“We are making use of the mountains of data we have collected over the past 12 years that show how HVAC systems and equipment respond to differing conditions,” Dempster said. “Using this information, we created three modules that use machine learning to gain intelligence over time and make actionable decisions that gain even further results. To date, we have seen these modules deliver 5 to 7 percent additional savings above the typical optimization savings of 30 percent.”
At Daikin, Peters cited the company’s variable volume ratio (VVR) technology to enable chillers to help a building respond better to climate and changing loads.
The Applied Navigator® is a screw compressor water-cooled chiller that uses VVR and variable-speed technology to meet or exceed ASHRAE 90.1-2016 levels and IPLV as low as 0.36, according to Peters. It’s designed to sense the precise amount of lift needed while adjusting the compression ratio to deliver optimal efficiency throughout the day, she said.
Meanwhile, Johnson Controls’ BlueStream Thermosyphon Cooler played a key role in the National Renewable Energy Laboratory (NREL) reducing its data center water consumption by almost 50 percent, Carter said.
“Many systems with year-round heat rejection needs can significantly reduce their annual cooling tower water usage by employing a hybrid cooling system, such as the BlueStream,” he continued. “BlueStream intelligently combines and controls a specialized dry cooling device, the Thermosyphon cooler, upstream and in series with an open cooling tower.”
MICRO TO MACRO
When asked for an equipment or operations idea that is overlooked, Peters was concise.
“Consider an air-cooled chiller,” she said. “While air-cooled chillers are less efficient than water-cooled chillers, the owner saves water as well as maintenance and chemical costs.”
Meanwhile, Carter cites water-to-water chiller/heat pumps as one of the most overlooked opportunities to conserve water in large, central cooling and heating plants.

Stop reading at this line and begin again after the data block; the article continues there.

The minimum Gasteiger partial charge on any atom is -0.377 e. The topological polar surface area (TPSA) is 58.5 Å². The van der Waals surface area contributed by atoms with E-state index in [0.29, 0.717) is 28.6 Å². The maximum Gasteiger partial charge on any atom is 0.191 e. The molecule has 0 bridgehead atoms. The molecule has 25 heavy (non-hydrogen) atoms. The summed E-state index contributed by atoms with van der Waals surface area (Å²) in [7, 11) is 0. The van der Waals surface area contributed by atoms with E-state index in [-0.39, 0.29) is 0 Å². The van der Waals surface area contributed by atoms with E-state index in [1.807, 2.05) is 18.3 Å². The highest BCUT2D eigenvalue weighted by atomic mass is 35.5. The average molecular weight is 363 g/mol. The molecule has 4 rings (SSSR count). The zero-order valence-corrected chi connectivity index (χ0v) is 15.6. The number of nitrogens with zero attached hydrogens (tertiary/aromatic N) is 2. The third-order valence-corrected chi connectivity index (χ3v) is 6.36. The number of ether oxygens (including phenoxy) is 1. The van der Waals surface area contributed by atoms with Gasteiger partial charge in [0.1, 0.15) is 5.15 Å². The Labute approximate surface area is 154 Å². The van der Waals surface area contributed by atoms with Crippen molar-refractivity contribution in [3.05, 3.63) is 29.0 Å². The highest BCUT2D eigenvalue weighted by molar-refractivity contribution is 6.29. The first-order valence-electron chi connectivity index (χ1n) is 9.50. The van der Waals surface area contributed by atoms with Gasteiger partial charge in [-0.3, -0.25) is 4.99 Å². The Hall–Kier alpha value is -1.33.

“By rejecting chiller heat into the plant’s heating system, instead of cooling towers, you can save large amounts of water annually while generating hot water and chilled water at a combined COP of over 6.5,” he said.
Absorption heat pumps are also driven by steam, hot water, or other forms of waste heat, and therefore reduce water consumption, Carter added.
Dempster promotes holistic control here, but with a lesson about unintended consequences when it comes to deploying seemingly beneficial measures like adjusting chiller supply temps.
“This is a very good strategy with proven results,” he said, “but if the temperature is raised too high, all savings may be lost.”
“Because as AHU [air-handling unit] fans ramp up to provide more air to the building, they are not cooling the air enough,” Dempster said. “Controlling the system holistically prevents this type of scenario.”
DRIFTING IN THE RIGHT DIRECTION
To wrap up, the trio of professionals each took a moment to compare customer awareness and concern now to how it used to be.
Carter sees customer awareness on the rise because of the last decade’s significant droughts in the Southeast, Texas, the Southwest, and California. Specifically, more owners understand that cooling towers on chiller systems often represent the building’s most significant water-consuming device.
Peters has seen the U.S. Green Building Council’s LEED certification for new and existing buildings increase owner sensitivity to the issue significantly.
“Interestingly,” she added, “LEED v4 currently has a pilot credit that serves as an alternative compliance path for the cooling tower water use credit. A project can earn points for not including a cooling tower or use of a district cooling system. The intent behind the credit is to increase water efficiency, eliminating the need for a cooling tower.”
Talking to building owners directly for over 16 years about optimizing chillers has let Dempster see an evolution in attitudes regarding the bigger efficiency equation.
“One of the large concerns we consistently ran into many years ago was the worry that installing VFDs on electric motors would decrease the motors’ life span and create problems,” he said.
Now, of course, it is readily accepted that VFDs, in tandem with optimization strategies, can make a real difference. However, misconceptions remain.
“Contrary to standard belief, using less equipment is not a guarantee of reduced water consumption and better energy savings,” Dempster said. “Operating two or more units of modern variable equipment (such as cooling towers or chillers) at reduced speed and load oftentimes allows the machines to operate at lower temperatures.
“This can save more energy than having one of those pieces operating at close to full speed and load,” he added.
Just when more building owners are getting used to thinking about water efficiency, it turns out that the best approaches might require thinking twice.
Publication date: 10/29/2018